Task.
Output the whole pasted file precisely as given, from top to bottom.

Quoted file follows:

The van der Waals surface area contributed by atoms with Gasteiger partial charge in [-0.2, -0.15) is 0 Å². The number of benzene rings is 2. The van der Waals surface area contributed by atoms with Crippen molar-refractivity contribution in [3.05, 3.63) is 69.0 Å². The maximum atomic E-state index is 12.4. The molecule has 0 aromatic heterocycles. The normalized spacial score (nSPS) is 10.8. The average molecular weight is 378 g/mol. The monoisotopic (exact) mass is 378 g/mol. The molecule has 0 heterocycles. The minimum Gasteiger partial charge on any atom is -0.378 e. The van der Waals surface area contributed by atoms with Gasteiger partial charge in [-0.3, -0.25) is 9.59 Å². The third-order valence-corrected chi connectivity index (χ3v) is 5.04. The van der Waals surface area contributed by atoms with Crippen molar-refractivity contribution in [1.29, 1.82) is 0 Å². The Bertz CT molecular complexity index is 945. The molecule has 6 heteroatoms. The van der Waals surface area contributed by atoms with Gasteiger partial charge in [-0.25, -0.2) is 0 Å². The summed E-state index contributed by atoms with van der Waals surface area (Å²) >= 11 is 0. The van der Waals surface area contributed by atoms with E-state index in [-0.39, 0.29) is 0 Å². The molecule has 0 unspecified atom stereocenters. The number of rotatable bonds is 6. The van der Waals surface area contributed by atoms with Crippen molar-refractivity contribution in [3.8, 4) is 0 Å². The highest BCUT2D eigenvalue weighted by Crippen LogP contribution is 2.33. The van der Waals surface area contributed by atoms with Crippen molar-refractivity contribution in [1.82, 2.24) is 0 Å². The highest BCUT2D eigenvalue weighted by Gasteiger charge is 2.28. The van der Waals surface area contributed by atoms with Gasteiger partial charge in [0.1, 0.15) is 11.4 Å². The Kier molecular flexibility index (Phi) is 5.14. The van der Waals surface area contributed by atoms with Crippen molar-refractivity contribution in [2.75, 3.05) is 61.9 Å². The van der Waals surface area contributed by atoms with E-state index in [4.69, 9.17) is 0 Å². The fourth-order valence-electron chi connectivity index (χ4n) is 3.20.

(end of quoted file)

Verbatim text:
The van der Waals surface area contributed by atoms with Gasteiger partial charge in [-0.2, -0.15) is 0 Å². The number of benzene rings is 2. The van der Waals surface area contributed by atoms with Crippen molar-refractivity contribution in [3.05, 3.63) is 69.0 Å². The maximum atomic E-state index is 12.4. The molecule has 0 aromatic heterocycles. The normalized spacial score (nSPS) is 10.8. The average molecular weight is 378 g/mol. The monoisotopic (exact) mass is 378 g/mol. The molecule has 0 heterocycles. The minimum Gasteiger partial charge on any atom is -0.378 e. The van der Waals surface area contributed by atoms with Gasteiger partial charge in [-0.3, -0.25) is 9.59 Å². The third-order valence-corrected chi connectivity index (χ3v) is 5.04. The van der Waals surface area contributed by atoms with Crippen molar-refractivity contribution in [1.29, 1.82) is 0 Å². The Bertz CT molecular complexity index is 945. The molecule has 6 heteroatoms. The van der Waals surface area contributed by atoms with Gasteiger partial charge in [-0.25, -0.2) is 0 Å². The summed E-state index contributed by atoms with van der Waals surface area (Å²) >= 11 is 0. The van der Waals surface area contributed by atoms with E-state index in [-0.39, 0.29) is 0 Å². The molecule has 0 unspecified atom stereocenters. The number of rotatable bonds is 6. The van der Waals surface area contributed by atoms with Crippen molar-refractivity contribution in [3.8, 4) is 0 Å². The highest BCUT2D eigenvalue weighted by Crippen LogP contribution is 2.33. The van der Waals surface area contributed by atoms with Crippen molar-refractivity contribution in [1.82, 2.24) is 0 Å². The highest BCUT2D eigenvalue weighted by Gasteiger charge is 2.28. The van der Waals surface area contributed by atoms with Gasteiger partial charge in [0.1, 0.15) is 11.4 Å². The Kier molecular flexibility index (Phi) is 5.14. The van der Waals surface area contributed by atoms with Crippen molar-refractivity contribution in [2.75, 3.05) is 61.9 Å². The van der Waals surface area contributed by atoms with E-state index in [4.69, 9.17) is 0 Å². The fourth-order valence-electron chi connectivity index (χ4n) is 3.20.